Those of us involved in raising Monarch Butterflies in New Zealand love Ladybirds.
They are wonderful things to have in your garden because they feed on many pests, in particular the Aphid (aphis neril), and are said to eat about 5000 aphids in their lifetime.
Aphids are the scourge of Swan Plants (milkweed), the main food source for Monarch Butterflies and Caterpillars in New Zealand.
The sight of Ladybirds scurrying up and down the swan plant stalks, makes us all very happy.
Ladybirds are their most active between Spring and Autumn and hibernate in Winter.
The Eleven Spotted Ladybird (red and black) that we see in our New Zealand gardens was introduced in 1874, actually to control aphids. It is said they can eat about 5000 in their lifetime. Known as the Eleven Spotted Ladybird, some of them may only have 9 spots, the shoulder spots being either reduced or missing.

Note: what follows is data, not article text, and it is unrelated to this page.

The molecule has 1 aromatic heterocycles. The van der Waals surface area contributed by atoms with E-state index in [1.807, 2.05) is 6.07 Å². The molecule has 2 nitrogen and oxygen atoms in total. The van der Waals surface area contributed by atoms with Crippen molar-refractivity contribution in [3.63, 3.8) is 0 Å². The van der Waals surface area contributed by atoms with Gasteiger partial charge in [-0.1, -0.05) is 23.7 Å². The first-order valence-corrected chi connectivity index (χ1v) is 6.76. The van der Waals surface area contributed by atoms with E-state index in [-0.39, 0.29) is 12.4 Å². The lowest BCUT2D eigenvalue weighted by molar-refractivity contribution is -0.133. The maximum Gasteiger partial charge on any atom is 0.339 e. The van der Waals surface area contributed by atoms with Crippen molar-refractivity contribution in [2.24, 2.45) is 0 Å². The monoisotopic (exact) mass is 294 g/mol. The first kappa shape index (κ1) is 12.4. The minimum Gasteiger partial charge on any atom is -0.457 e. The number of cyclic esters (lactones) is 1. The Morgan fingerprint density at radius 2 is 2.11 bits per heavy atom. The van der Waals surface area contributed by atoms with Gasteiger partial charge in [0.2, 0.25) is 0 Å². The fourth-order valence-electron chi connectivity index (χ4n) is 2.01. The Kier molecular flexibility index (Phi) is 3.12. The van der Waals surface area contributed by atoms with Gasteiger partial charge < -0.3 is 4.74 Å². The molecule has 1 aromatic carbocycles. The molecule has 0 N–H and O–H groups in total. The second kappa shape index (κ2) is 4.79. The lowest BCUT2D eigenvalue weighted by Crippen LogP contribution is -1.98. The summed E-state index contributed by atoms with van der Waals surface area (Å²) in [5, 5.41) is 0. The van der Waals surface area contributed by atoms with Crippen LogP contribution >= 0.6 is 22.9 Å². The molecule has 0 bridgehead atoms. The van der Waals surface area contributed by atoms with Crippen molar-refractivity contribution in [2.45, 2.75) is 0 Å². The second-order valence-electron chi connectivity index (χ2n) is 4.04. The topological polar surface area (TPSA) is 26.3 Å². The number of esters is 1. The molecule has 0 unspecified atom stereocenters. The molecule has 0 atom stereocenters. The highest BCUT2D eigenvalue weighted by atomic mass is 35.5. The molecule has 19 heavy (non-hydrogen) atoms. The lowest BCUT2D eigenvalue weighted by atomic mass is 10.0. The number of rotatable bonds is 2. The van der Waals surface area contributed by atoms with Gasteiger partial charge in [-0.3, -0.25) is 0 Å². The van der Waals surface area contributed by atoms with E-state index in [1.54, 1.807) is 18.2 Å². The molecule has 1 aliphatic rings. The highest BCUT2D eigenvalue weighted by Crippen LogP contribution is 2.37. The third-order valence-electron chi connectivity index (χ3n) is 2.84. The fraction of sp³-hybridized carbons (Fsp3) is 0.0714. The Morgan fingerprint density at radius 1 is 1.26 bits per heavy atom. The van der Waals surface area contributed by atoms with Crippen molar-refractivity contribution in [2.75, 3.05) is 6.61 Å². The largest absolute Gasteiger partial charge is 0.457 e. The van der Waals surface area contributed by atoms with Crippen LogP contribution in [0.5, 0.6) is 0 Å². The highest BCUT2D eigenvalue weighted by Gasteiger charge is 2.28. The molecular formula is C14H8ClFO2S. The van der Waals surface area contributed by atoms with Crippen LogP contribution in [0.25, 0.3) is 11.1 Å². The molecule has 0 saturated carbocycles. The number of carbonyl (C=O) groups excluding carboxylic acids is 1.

The Steelblue Ladybird (Native of Eastern Australia) was introduced to New Zealand in 1899 as a biological control for citrus insects pests from Australia, and then again in 1905 for the control of black scale and blue gum scale. When hunting for prey they encounter different species of ants going for the honey-dew expressed by the aphids. To protect themselves they withdraw their legs and antenna under their wing-covers so the ants cannot attack them.
The Yellow and Black Ladybird (fungus-eating: Illeis galbula) is active during the day and lives on plants infected with fungus or black mould. It is not considered useful to have in the garden because it spreads the spores of mildew around large-leaf plants. Before it hibernates for Winter, it stores some fungus under its wing shields, as food for when it comes out of hibernation.
*** Julie's Butterflies Blog comes to you from Julie Simpson, New Zealand ***
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Opua, New Zealand.
Keen butterfly photographer and raises Monarch Butterflies for release.
" I'm crazy about butterflies and enjoy sharing the beauty and wonder of their transformations."
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